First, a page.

Download US GAAP: Issues and Solutions for the Pharmaceuticals and Life Sciences Industries

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US GAAP—Issues and Solutions for the Pharmaceuticals and Life Sciences Industries
33.Receipts for out-licensing
Background
Relevant guidance
Company A and Company B enter into an agreement in which
Company A will license Company B’s know-how and technology
to manufacture a compound for HIV. Company A will use
Company B’s technology for a period of three years. Company B
will have to keep the technology updated and in accordance
with Company A’s requirements during this three-year period.
Company B obtains a non-refundable upfront payment of
$3 million for access to the technology. Company B will also
receive a royalty of 20% from sales of the HIV compound if
Company A successfully develops a marketable drug.
When the elements of an out-licensing arrangement represent
a single unit of accounting, the upfront fee should be deferred
over the contractual life of the arrangement unless the upfront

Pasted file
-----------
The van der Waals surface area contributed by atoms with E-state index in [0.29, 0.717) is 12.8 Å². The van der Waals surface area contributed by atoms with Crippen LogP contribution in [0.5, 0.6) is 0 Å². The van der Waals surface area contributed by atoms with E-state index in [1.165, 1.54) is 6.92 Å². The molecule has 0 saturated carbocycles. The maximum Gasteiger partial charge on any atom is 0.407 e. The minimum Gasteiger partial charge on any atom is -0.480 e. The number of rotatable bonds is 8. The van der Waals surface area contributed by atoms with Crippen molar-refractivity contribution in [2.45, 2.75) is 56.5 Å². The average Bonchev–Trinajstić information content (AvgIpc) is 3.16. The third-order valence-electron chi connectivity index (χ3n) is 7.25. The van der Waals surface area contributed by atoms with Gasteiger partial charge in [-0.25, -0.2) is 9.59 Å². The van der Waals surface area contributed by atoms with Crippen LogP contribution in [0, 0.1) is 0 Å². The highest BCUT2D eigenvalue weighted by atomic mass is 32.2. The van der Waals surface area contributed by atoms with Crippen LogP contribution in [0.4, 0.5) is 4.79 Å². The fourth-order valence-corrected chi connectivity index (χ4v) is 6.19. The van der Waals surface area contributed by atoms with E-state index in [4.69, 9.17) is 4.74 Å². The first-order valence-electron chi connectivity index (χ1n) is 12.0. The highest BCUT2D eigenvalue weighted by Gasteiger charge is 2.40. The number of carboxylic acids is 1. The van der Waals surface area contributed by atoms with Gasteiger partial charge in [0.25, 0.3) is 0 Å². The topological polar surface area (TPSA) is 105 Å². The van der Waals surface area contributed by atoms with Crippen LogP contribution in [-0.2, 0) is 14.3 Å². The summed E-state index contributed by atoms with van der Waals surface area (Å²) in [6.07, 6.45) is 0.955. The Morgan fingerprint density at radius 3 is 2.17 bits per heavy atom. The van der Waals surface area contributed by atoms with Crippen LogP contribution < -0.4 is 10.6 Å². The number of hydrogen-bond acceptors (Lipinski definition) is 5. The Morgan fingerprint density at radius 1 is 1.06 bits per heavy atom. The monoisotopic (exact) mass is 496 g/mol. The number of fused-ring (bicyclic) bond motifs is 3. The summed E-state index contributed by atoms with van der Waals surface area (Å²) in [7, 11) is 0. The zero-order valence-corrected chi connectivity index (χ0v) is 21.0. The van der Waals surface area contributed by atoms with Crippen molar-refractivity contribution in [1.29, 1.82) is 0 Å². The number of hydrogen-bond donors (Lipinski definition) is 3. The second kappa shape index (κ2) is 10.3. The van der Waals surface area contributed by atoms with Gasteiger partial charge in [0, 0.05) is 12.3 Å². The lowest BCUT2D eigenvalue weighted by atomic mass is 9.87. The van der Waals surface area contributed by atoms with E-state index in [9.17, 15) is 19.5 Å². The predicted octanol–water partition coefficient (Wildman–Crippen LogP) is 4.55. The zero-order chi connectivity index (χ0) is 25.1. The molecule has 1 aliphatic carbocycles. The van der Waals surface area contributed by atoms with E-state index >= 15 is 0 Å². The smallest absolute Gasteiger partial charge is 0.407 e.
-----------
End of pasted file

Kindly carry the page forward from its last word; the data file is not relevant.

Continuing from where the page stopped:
payment is in exchange for products delivered or services
performed that represent the culmination of a separate earnings
process [SAB Topic 13].
Revenue should be recognized on a straight-line basis, unless
evidence suggests that the revenue is earned or obligations are
fulfilled in a different pattern, in which case that pattern should
be followed [SAB Topic 13].
How should Company B account
for a non-refundable upfront fee
received for licensing out its
know-how and technology to a
third party? 
Solution
Company B should recognize the non-refundable upfront fee received on a straight-line basis over the three-year term of the
license. The $3 million upfront fee is a service fee for granting a third party access to its technology and to keep it updated in
accordance with its requirements for a period of three years. This is the case even if the technology maintenance requirements are
not expected to be significant.
Company B should recognize the royalty receipts as revenue when earned. If material, the royalty should be presented as a separate
class of revenue in Company B’s income statement.
38
PwC
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